We can’t tell you much about Cartagena because it was so hot/humid we didn’t spend much time outside. We arrived on the first day of a 4 day holiday commemorating the independence of Cartagena from Spain.
This is a big, no make that a huge, deal in this town. Partying in the streets, and you wouldn’t believe all of the firecrackers that people threw. It didn’t seem safe because they were thrown around people and under cars but I didn’t hear/see any actual problems. We spent a short time when we met up with our former shipmates the first evening around the crowds but spent the rest of the time either in our air conditioned room or away from the crowds.
Cartagena is a good sized city of around one million people. It boasts an historic old town. We didn’t see much of it although it would have been nice to if the heat/humidity hadn’t made us hermits. We felt safe where we were (except for the firecrackers) but I wouldn’t advise you to use the street money changers, Dan had one pull a slight of hand on him which cost us about a hundred dollars.
Nearby is Santa Marta, also on the ocean, which is supposed to be a destination place that we missed as well. Doubt we will get back this way again but if we do, we will see both the old town and |Santa Marta.
We had originally planned to go by bus to Bogota but it was going to be so long that we flew. It was a little under $100 per person, including checking two bags and taking the rest onto the plane. The plane was a jet and very comfortable; it was a short ride of about 90 minutes. We ran into some of our shipmates at the airport but that is the last we have seen any of them.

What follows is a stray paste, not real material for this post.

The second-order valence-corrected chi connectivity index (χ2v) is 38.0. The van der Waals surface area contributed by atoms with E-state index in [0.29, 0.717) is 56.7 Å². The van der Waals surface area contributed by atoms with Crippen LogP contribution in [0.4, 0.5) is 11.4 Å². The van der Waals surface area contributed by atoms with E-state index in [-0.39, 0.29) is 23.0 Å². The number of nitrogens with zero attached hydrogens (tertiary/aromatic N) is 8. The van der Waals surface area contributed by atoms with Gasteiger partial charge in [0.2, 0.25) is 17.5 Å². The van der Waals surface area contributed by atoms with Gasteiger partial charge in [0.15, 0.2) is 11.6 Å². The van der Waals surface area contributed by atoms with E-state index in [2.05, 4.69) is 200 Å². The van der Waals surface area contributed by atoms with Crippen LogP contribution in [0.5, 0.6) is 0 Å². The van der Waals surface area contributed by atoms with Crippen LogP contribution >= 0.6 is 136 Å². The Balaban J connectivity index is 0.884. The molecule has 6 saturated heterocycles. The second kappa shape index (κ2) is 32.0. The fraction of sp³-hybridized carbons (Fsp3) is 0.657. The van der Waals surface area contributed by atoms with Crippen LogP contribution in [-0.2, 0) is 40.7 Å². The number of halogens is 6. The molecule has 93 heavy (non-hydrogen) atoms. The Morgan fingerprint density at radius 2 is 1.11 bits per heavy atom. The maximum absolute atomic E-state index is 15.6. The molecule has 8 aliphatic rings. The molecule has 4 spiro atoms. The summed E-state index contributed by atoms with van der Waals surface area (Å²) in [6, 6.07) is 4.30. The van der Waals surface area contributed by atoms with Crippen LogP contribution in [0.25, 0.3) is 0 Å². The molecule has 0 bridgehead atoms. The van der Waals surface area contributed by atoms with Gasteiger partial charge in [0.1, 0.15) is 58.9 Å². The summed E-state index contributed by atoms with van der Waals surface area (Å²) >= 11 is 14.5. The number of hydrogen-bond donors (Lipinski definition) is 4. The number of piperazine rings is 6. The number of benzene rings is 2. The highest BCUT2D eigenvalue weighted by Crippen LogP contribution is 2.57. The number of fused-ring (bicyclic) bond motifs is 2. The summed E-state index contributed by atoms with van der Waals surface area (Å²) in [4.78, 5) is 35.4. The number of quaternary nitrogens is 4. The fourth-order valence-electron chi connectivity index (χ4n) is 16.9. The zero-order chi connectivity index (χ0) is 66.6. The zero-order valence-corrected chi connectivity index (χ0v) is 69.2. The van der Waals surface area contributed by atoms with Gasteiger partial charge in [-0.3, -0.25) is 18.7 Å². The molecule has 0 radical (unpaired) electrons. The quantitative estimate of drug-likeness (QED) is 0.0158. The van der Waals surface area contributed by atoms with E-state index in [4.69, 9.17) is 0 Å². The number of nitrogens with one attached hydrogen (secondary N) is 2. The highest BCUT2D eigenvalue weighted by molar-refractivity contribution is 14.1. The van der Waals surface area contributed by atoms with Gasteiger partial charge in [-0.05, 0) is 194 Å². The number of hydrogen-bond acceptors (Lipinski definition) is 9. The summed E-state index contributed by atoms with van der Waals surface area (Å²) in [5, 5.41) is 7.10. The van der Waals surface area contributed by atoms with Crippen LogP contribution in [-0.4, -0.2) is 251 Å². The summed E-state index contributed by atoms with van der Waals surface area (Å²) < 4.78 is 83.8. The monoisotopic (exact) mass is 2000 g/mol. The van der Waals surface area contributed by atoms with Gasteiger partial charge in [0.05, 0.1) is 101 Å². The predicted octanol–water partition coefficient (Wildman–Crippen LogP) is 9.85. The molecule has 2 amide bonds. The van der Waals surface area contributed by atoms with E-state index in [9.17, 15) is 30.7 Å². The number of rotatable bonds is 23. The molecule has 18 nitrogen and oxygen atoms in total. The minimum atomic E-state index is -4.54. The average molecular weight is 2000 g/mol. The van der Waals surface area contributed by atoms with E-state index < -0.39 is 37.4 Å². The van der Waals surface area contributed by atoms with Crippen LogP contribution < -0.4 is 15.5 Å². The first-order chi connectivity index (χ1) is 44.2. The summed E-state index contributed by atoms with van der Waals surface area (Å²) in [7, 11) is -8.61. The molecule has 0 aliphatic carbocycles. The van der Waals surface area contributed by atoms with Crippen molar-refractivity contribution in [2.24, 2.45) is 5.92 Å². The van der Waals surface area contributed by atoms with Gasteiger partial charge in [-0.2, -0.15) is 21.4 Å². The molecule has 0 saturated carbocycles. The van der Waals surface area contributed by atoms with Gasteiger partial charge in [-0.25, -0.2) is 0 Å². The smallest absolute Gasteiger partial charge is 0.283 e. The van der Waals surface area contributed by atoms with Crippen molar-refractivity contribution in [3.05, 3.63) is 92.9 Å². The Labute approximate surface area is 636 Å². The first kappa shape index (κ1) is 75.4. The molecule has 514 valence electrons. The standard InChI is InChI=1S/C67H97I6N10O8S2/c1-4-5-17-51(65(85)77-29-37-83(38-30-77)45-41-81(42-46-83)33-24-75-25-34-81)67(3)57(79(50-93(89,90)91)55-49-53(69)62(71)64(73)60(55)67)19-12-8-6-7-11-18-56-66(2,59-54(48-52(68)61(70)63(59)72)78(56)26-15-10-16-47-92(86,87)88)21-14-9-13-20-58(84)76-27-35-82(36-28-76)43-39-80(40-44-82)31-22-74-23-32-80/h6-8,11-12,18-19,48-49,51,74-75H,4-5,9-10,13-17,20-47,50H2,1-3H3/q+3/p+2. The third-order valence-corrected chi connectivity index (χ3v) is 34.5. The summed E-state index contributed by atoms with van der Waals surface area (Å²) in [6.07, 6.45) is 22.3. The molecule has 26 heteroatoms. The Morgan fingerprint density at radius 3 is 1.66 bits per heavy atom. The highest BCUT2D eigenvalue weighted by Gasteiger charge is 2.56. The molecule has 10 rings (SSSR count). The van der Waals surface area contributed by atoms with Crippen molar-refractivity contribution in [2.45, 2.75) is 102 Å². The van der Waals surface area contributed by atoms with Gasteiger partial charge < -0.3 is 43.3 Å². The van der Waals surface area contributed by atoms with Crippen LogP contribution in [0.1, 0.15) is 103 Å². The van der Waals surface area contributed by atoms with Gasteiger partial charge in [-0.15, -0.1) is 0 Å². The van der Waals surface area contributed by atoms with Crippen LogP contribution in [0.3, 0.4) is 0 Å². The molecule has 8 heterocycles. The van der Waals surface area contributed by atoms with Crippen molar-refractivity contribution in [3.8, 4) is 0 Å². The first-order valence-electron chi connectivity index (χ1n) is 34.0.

This is a small rescue center in Vulcan, Panama. The animals currently include chickens (Raquel is vegetarian), a jaguar, an owl, two-toed sloths, baby howler monkeys, a tayra (member of the weasel family), raccoons, white-nosed coati, a weasel and some house cats. Continue reading “Raquel’s Ark and Cat House”
I am reading House of Rain by Craig Childs. It is non-fiction, about the Anasazi and Craig’s travels to their ruins in the four corners area of New Mexico, Colorado, Utah and Arizona. I am enjoying it, even though it has me a little homesick thinking of SW Colorado and areas I have been and those I can go check out. Thinking of friends too!
Slow traveling is actually a term people use when they move from place to place without any hurry.
Originally the reason for slow traveling was a way to live frugally for a couple of years. Later it was an idea with motion, gaining momentum, with nothing strong enough to slow or stop it. I remember waiting at the airport in Houston for our flight out of the country, physically tired, mentally sapped, and whether all preparations were complete or not, we were about to fly to Costa Rica.
I thought “What are we doing? What are we getting ourselves into?” Momentum won as we took the flight.
Or maybe it wasn’t momentum, perhaps my cousin, Ginger, said it more accurately “You are wanderers.”
The fears and doubts were just that. The learning curve has been pretty gentle. My Spanish is improving, a few more words here and there.
Now in our third country, I know that there are so many nice people from all over. Sure, there are the few to watch out for and places to avoid. That has been easy, as we meet other travelers who have been places we are heading toward.